Is the Internet killing the Church? it was a question posted on a Christian forum recently. And it doesn’t half make you think! However having so done – I would say no. Firstly, the question was asked and then debated over none other than the World Wide Web. Next, I know that mini-football, Sunday shopping and the thousand and one morning choices are certainly reducing worshipping congregations to pretty nominal levels. But I don’t see the Internet has having a particularly large role in that equation. But maybe most important of all is to think what the ‘Church’ is. Is it a building that to many teenagers is the 3Bs – big, brown and boring? Is it an institution with all the faults and failings of national and multinational corporations? Or is it the verb of doing worship and community together? If indeed it is the latter then, to a reasonable level, interaction with each other over the Net is not just a possibility but an essential aspect of future Christianity. Certainly we want to do better with this new medium than we have achieved with television!
Has it happened before? Yes, when the printed book appeared in the middle ages it was embraced by the Church and made its own. Let us now do like wise.
It is tempting to say that Easter gets earlier every year! Needless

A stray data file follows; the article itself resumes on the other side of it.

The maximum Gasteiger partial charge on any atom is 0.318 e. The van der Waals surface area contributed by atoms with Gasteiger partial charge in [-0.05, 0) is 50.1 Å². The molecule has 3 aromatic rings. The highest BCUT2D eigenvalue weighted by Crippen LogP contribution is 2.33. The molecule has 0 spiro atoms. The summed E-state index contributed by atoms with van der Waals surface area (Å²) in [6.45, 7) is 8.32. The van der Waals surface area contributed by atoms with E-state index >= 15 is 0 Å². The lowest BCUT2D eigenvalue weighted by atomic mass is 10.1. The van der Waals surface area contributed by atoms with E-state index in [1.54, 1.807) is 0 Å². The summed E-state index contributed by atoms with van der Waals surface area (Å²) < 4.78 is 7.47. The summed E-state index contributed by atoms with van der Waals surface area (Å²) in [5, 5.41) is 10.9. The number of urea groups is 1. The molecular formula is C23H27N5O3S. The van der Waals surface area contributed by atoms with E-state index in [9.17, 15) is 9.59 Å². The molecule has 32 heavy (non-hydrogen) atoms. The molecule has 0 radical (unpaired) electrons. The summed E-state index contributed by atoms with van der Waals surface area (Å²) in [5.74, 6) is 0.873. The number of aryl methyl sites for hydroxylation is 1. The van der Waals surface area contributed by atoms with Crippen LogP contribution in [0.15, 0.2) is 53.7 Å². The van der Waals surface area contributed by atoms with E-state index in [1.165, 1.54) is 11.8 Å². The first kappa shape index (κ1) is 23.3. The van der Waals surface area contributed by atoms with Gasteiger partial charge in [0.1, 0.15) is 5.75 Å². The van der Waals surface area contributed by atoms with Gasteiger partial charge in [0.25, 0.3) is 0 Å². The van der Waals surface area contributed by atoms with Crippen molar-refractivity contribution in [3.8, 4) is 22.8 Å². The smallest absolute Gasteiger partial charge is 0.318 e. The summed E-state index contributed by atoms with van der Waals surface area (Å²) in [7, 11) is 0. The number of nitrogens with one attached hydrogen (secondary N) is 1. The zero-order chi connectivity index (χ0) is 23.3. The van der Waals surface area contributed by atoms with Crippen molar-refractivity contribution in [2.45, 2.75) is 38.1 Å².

to say the idea that this season could be any earlier this year is, of
course, nonsense. Nevertheless, this expresses the sense that the
pivotal event of our Lord passion and resurrection rushes upon us
without time for proper preparation. The outcome can often be
that Easter is just another holiday without spiritual meaning, depth
What’s to be done? Well, during worship on these Lenten
Sunday’s we are preparing ourselves by hearing the story of
Christ’s journey to the cross and the empty tomb. This is only
natural since Lent is indeed a time for stories. It’s the time when
we think about the story of the Israelites escaping from slavery in
Egypt, miraculously crossing the Red Sea, struggling through the
wilderness for forty years, and, at last, entering the promised land.
It is also the time to tell and retell the stories of the struggles and
miracles of the early church.
And all of this is hugely important since we all have stories to tell:
stories about who we are, where we come from and where we
hope to go in life. We all have stories of our travelling in faith.
Why not join us then this Lent time for worship? For then you will
be part of truly saying to the world ‘This is our communal;
story’: the story of the Israelites, the story of Jesus and the story
of our church family’s ‘journey of faith’. Moreover you will be
affirming and finding meaning in your own story – your unique
story – your story of one loved by God shown in the Easter of